Through an analysis of Easternist writings of particularly liberal thinkers, focusing on the Egyptian lawyer Muḥammad Luṭfī Jumʿa (1886-1953) and his 1935 book Bayna al-Asad al-Ifrīqī wa-l-Nimr al-Īṭālī (Between the African Lion and the Italian Tiger), the paper approaches the liberal Easternist reaction to the Second Italo-Ethiopian War as a means to discuss the larger question about the nature of particularly liberal Easternism in interwar Egypt at large. The paper demonstrates how liberal Easternism developed as a versatile community of discourse that, all the while reflecting a local adaption to the changing contexts of interwar Egypt, simultaneously was formed in interaction with global ideas and developments beyond the Arab and Islamic world. In doing this, the paper not only intends to shed light on the importance of Ethiopia in pan-Easternist visions, but it also proposes to recalibrate the existing research’s understanding of the Egyptian liberals’ Easternism as an Egypto-centric phenomenon of liberal readjustment to the new consumer groups of the 1930s – more inclined to Islamic and Arab cultural and political visions and thus supposedly receptive to the Easternist nomenclature – and as an unstable prolegomenon to better-defined supra-national orientations towards the Arab and Islamic worlds. In contrast, the paper argues that Egyptian liberal Easternism should be understood as a distinct community of discourse that was formed within a global arena and as a project that conceived of an abstracted Eastern culture and spirituality as imperative to liberal order, all the while remaining ambivalent, even critical, about Islam and Arab nationalism as more specific cultural and political forces. Instead, the Egyptian liberal Easternists – upon observing global moments as the struggle of the Ethiopian lion against the Italian fascist tiger – proposed that the future must be strictly Eastern: spiritual in a sense broader than Islam, ecumenical and anti-imperialist.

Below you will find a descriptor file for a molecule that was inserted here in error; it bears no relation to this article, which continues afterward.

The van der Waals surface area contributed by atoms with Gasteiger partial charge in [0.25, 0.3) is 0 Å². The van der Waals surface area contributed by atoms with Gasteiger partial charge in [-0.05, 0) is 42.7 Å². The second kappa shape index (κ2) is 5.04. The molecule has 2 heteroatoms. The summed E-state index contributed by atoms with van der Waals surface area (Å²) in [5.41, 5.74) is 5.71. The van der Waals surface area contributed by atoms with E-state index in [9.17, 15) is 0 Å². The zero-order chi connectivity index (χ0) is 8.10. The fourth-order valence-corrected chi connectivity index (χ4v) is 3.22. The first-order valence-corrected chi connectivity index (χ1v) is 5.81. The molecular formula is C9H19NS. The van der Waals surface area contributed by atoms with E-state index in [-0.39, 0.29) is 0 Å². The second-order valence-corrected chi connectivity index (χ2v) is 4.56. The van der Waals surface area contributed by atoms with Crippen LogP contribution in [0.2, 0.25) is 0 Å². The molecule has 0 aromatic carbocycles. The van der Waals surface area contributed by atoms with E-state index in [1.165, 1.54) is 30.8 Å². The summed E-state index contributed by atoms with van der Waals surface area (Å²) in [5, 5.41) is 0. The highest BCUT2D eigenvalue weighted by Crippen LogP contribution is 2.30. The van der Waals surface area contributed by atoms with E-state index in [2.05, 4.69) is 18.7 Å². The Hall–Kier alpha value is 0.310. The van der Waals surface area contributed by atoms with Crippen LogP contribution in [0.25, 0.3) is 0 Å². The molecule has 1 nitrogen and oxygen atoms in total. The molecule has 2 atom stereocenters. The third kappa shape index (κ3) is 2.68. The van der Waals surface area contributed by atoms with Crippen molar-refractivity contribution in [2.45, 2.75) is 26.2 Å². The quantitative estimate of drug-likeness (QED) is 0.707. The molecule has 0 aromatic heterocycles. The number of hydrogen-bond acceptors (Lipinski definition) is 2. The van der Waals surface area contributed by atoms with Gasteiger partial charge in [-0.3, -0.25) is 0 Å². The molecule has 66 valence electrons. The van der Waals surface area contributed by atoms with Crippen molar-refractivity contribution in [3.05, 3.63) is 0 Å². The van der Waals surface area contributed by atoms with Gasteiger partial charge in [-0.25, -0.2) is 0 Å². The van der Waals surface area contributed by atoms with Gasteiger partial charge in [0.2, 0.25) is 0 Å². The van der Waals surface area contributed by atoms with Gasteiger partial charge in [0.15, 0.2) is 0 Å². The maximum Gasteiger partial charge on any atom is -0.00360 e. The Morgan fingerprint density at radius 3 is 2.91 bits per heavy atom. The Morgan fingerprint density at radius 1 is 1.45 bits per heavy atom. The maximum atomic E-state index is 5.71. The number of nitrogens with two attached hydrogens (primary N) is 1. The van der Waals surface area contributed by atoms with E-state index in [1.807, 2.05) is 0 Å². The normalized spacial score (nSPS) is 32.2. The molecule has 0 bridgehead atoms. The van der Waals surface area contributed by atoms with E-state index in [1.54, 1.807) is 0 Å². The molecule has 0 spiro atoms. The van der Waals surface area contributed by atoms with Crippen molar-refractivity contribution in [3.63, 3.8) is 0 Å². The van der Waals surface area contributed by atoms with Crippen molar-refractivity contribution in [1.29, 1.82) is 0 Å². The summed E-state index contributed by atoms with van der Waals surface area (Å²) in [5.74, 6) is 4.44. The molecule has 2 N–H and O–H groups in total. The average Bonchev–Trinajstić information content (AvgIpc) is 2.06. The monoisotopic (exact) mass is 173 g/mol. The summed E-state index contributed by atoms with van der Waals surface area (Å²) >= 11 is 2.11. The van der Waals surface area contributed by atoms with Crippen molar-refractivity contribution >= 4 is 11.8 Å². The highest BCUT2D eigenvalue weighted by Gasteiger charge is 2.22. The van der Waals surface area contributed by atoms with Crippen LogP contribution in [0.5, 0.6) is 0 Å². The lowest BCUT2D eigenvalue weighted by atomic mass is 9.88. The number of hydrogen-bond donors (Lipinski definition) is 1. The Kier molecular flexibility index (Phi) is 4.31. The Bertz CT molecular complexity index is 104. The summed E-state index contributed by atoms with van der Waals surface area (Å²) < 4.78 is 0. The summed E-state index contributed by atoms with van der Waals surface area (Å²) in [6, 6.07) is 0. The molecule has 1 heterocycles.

“Across the shield of wind,” Palestinian writer Ghassan Kanafani writes in his 1965 travelogue, The Sun Rise in Asia (ثم أشرقت آسيا), “we will enter the richest, largest, most curious world. The most ancient world, where the sound of human footsteps spread out from furthest point in history that people can remember.” (Kanafani, 2015) This “ancient” and “curious” world is China, which he visited twice (1965, 1966) and which significantly inspired his literary writing and political thought. Kanafani (1936-1972) is perhaps the most important literary figure in Palestinian resistance literature, a novelist, playwright, and journalist and the spokesperson for the PFLP until his assassination by Mosad in 1972. In 1965 he was invited to attend the ceremony for the sixteenth anniversary of the establishment of the People’s Republic of China. He also visited India on this trip and published an account of his travels upon his return to Palestine, which has largely been ignored by previous studies of his work despite emphasising the anti-colonial struggle in China and India and its similarities to the Palestinian cause. Kanafai’s The Sun Rise in Asia provides an important case study to explore how Kanafani envision a Palesitian-Chinese solidary through his romanization about communist China and his admiration toward Mao Tse Dung, the Chinese communist revolutionary. This paper will provide a close reading of the Chinese section of The Sun Rise in Asia and argue for it as a cultural translation, rather than a purely linguistic one. I will explore why it is important to consider cultural translation when we consider translation as an act of solidarity, and in doing so will consider what it means that this particular instance of cultural translation, despite being used for solidarity-building, contains vestiges of the very colonial/Orientalist thought against which that solidarity is being built.